Cytoplasmic Ca2+ overload is known to trigger autophagy and ER-stress. Furthermore, ER-stress and autophagy are commonly associated with degenerative pathologies, but their role in disease progression is still a matter of debate, in part, owing to limitations of existing animal model systems. The Drosophila eye is a widely used model system for studying neurodegenerative pathologies. Recently, we characterized the Drosophila protein, Calphotin, as a cytosolic immobile Ca2+ buffer, which participates in Ca2+ homeostasis in Drosophila photoreceptor cells. Exposure of calphotin hypomorph flies to continuous illumination, which induces Ca2+ influx into photoreceptor cells, resulted in severe Ca2+-dependent degeneration. Here we show that this degeneration is autophagy and ER-stress related. Our studies thus provide a new model in which genetic manipulations trigger changes in cellular Ca2+ distribution. This model constitutes a framework for further investigations into the link between cytosolic Ca2+, ER-stress and autophagy in human disorders and diseases.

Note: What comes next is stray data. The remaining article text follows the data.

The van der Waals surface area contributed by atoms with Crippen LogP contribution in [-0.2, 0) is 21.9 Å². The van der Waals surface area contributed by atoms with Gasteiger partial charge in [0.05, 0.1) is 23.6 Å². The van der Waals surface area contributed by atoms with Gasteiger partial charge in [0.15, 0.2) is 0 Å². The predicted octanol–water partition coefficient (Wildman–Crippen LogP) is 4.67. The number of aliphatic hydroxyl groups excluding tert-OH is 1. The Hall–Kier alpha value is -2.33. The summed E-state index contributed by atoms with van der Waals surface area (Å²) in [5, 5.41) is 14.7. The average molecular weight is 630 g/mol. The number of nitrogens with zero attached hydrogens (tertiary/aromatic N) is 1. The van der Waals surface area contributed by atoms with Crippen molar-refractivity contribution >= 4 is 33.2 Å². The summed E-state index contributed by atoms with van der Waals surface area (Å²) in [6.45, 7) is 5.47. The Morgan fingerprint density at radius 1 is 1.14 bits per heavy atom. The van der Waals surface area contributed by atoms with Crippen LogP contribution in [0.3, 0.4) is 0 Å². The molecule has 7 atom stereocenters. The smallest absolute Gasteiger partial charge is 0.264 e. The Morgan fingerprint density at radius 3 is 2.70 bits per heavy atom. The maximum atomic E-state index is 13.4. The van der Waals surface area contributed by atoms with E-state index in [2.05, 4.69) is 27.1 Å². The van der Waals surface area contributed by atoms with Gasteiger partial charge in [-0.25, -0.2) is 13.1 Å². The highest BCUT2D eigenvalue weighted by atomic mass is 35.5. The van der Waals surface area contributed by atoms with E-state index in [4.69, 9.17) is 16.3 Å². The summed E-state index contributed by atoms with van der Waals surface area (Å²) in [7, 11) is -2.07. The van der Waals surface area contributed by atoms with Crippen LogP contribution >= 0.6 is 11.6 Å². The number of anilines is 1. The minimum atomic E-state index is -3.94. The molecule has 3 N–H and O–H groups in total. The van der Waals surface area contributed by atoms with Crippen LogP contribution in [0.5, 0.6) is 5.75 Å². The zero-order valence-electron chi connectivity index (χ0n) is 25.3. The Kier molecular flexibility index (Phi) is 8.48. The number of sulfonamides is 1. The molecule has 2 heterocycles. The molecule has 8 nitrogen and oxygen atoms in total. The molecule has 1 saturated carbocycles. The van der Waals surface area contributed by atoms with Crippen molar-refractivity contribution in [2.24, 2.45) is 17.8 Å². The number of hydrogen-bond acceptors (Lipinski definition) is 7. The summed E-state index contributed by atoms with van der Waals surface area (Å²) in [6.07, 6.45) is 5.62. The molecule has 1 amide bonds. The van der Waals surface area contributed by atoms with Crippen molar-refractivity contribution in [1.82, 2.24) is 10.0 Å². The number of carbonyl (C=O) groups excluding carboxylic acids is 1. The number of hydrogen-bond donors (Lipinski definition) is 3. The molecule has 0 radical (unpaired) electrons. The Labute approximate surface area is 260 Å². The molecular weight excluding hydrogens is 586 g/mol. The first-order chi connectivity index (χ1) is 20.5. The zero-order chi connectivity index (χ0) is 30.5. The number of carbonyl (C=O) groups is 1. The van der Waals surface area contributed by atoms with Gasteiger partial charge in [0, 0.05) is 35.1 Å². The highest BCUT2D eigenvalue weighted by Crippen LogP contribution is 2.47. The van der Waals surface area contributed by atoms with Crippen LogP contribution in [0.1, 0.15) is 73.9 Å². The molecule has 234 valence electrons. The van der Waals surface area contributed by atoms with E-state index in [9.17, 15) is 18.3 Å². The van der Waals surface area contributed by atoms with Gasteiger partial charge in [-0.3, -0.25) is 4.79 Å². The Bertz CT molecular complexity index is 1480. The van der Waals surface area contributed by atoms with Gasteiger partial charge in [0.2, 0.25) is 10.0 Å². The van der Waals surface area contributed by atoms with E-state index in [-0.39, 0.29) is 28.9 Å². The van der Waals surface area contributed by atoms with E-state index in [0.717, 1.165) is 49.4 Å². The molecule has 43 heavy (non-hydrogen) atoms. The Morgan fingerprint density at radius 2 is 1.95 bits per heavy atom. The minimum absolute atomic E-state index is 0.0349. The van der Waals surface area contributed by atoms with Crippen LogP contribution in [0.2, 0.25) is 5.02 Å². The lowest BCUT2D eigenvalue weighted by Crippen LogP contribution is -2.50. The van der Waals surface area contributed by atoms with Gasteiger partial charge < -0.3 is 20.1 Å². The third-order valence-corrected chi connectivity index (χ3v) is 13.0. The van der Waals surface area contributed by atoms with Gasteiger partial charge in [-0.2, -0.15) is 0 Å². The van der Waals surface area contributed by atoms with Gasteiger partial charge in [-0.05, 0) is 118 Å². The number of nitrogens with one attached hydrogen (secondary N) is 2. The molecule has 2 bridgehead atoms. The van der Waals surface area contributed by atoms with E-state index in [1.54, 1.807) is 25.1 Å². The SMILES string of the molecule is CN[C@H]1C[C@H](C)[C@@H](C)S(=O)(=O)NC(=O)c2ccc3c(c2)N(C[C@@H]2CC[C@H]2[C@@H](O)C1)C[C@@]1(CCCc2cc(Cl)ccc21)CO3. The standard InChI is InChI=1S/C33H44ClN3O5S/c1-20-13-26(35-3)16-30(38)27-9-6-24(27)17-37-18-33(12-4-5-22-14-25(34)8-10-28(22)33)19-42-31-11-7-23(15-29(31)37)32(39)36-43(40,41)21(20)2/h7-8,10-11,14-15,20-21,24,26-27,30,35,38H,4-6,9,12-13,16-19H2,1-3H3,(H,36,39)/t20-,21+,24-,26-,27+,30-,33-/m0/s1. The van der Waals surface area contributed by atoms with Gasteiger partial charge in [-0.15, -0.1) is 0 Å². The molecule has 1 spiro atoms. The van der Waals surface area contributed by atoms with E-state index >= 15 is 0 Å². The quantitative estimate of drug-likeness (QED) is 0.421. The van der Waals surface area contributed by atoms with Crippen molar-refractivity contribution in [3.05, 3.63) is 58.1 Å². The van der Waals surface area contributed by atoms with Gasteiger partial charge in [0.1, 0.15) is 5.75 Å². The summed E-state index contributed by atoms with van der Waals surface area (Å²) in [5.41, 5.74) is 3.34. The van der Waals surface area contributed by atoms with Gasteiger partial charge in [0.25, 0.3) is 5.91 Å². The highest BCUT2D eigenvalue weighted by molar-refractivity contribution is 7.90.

A new genetic model for calcium induced autophagy and ER-stress in Drosophila photoreceptor cells
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